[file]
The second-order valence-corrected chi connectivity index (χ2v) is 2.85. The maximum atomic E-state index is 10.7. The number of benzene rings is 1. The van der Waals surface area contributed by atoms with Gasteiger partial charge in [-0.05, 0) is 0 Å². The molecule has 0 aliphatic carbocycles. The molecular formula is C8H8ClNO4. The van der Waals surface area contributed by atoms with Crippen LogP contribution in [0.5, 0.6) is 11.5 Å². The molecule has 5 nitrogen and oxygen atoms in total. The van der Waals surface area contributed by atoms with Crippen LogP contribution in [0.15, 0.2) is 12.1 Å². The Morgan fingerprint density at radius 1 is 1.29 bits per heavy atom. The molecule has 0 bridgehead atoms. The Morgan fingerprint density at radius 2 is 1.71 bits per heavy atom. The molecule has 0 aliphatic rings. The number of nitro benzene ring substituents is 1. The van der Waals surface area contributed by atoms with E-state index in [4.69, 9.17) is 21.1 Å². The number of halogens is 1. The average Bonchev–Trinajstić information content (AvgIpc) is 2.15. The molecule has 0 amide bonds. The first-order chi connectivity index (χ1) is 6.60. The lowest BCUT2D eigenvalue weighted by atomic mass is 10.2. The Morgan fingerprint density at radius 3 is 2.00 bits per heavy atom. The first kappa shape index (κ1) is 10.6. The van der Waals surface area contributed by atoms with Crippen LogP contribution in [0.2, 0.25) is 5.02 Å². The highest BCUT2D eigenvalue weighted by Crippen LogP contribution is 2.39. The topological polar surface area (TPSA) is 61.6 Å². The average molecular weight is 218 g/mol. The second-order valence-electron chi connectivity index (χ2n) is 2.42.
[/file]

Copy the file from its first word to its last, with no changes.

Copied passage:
The second-order valence-corrected chi connectivity index (χ2v) is 2.85. The maximum atomic E-state index is 10.7. The number of benzene rings is 1. The van der Waals surface area contributed by atoms with Gasteiger partial charge in [-0.05, 0) is 0 Å². The molecule has 0 aliphatic carbocycles. The molecular formula is C8H8ClNO4. The van der Waals surface area contributed by atoms with Crippen LogP contribution in [0.5, 0.6) is 11.5 Å². The molecule has 5 nitrogen and oxygen atoms in total. The van der Waals surface area contributed by atoms with Crippen LogP contribution in [0.15, 0.2) is 12.1 Å². The Morgan fingerprint density at radius 1 is 1.29 bits per heavy atom. The molecule has 0 bridgehead atoms. The Morgan fingerprint density at radius 2 is 1.71 bits per heavy atom. The molecule has 0 aliphatic rings. The number of nitro benzene ring substituents is 1. The van der Waals surface area contributed by atoms with E-state index in [4.69, 9.17) is 21.1 Å². The number of halogens is 1. The average Bonchev–Trinajstić information content (AvgIpc) is 2.15. The molecule has 0 amide bonds. The first-order chi connectivity index (χ1) is 6.60. The lowest BCUT2D eigenvalue weighted by atomic mass is 10.2. The Morgan fingerprint density at radius 3 is 2.00 bits per heavy atom. The first kappa shape index (κ1) is 10.6. The van der Waals surface area contributed by atoms with Crippen LogP contribution in [0.2, 0.25) is 5.02 Å². The highest BCUT2D eigenvalue weighted by Crippen LogP contribution is 2.39. The topological polar surface area (TPSA) is 61.6 Å². The average molecular weight is 218 g/mol. The second-order valence-electron chi connectivity index (χ2n) is 2.42.